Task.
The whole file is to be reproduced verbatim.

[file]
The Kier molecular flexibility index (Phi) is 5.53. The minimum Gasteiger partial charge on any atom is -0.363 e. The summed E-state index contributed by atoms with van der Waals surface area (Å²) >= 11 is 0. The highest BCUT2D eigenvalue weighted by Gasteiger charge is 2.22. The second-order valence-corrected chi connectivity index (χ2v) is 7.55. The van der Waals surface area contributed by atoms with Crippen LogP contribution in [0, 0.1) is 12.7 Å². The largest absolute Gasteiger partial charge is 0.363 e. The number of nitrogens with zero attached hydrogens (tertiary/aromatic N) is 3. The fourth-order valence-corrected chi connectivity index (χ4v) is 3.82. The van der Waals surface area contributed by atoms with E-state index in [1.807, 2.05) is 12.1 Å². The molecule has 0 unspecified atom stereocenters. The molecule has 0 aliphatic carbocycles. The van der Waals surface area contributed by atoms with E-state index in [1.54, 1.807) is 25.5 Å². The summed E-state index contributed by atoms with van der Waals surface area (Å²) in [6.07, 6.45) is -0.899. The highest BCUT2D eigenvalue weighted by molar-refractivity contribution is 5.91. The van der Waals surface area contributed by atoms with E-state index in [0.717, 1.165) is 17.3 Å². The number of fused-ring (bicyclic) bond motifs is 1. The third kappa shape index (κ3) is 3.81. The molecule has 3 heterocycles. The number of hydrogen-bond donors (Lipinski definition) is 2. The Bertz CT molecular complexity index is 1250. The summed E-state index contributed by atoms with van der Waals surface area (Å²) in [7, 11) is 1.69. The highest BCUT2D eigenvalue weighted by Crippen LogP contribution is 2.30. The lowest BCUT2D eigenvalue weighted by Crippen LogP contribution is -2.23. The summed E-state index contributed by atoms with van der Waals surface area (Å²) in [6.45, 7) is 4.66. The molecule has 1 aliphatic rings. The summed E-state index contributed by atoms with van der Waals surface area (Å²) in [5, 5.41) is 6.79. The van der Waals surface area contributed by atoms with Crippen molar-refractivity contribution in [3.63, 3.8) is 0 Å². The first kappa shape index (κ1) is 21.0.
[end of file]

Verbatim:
The Kier molecular flexibility index (Phi) is 5.53. The minimum Gasteiger partial charge on any atom is -0.363 e. The summed E-state index contributed by atoms with van der Waals surface area (Å²) >= 11 is 0. The highest BCUT2D eigenvalue weighted by Gasteiger charge is 2.22. The second-order valence-corrected chi connectivity index (χ2v) is 7.55. The van der Waals surface area contributed by atoms with Crippen LogP contribution in [0, 0.1) is 12.7 Å². The largest absolute Gasteiger partial charge is 0.363 e. The number of nitrogens with zero attached hydrogens (tertiary/aromatic N) is 3. The fourth-order valence-corrected chi connectivity index (χ4v) is 3.82. The van der Waals surface area contributed by atoms with E-state index in [1.807, 2.05) is 12.1 Å². The molecule has 0 unspecified atom stereocenters. The molecule has 0 aliphatic carbocycles. The van der Waals surface area contributed by atoms with E-state index in [1.54, 1.807) is 25.5 Å². The summed E-state index contributed by atoms with van der Waals surface area (Å²) in [6.07, 6.45) is -0.899. The highest BCUT2D eigenvalue weighted by molar-refractivity contribution is 5.91. The van der Waals surface area contributed by atoms with E-state index in [0.717, 1.165) is 17.3 Å². The number of fused-ring (bicyclic) bond motifs is 1. The third kappa shape index (κ3) is 3.81. The molecule has 3 heterocycles. The number of hydrogen-bond donors (Lipinski definition) is 2. The Bertz CT molecular complexity index is 1250. The summed E-state index contributed by atoms with van der Waals surface area (Å²) in [7, 11) is 1.69. The highest BCUT2D eigenvalue weighted by Crippen LogP contribution is 2.30. The lowest BCUT2D eigenvalue weighted by Crippen LogP contribution is -2.23. The summed E-state index contributed by atoms with van der Waals surface area (Å²) in [6.45, 7) is 4.66. The molecule has 1 aliphatic rings. The summed E-state index contributed by atoms with van der Waals surface area (Å²) in [5, 5.41) is 6.79. The van der Waals surface area contributed by atoms with Crippen molar-refractivity contribution in [3.63, 3.8) is 0 Å². The first kappa shape index (κ1) is 21.0.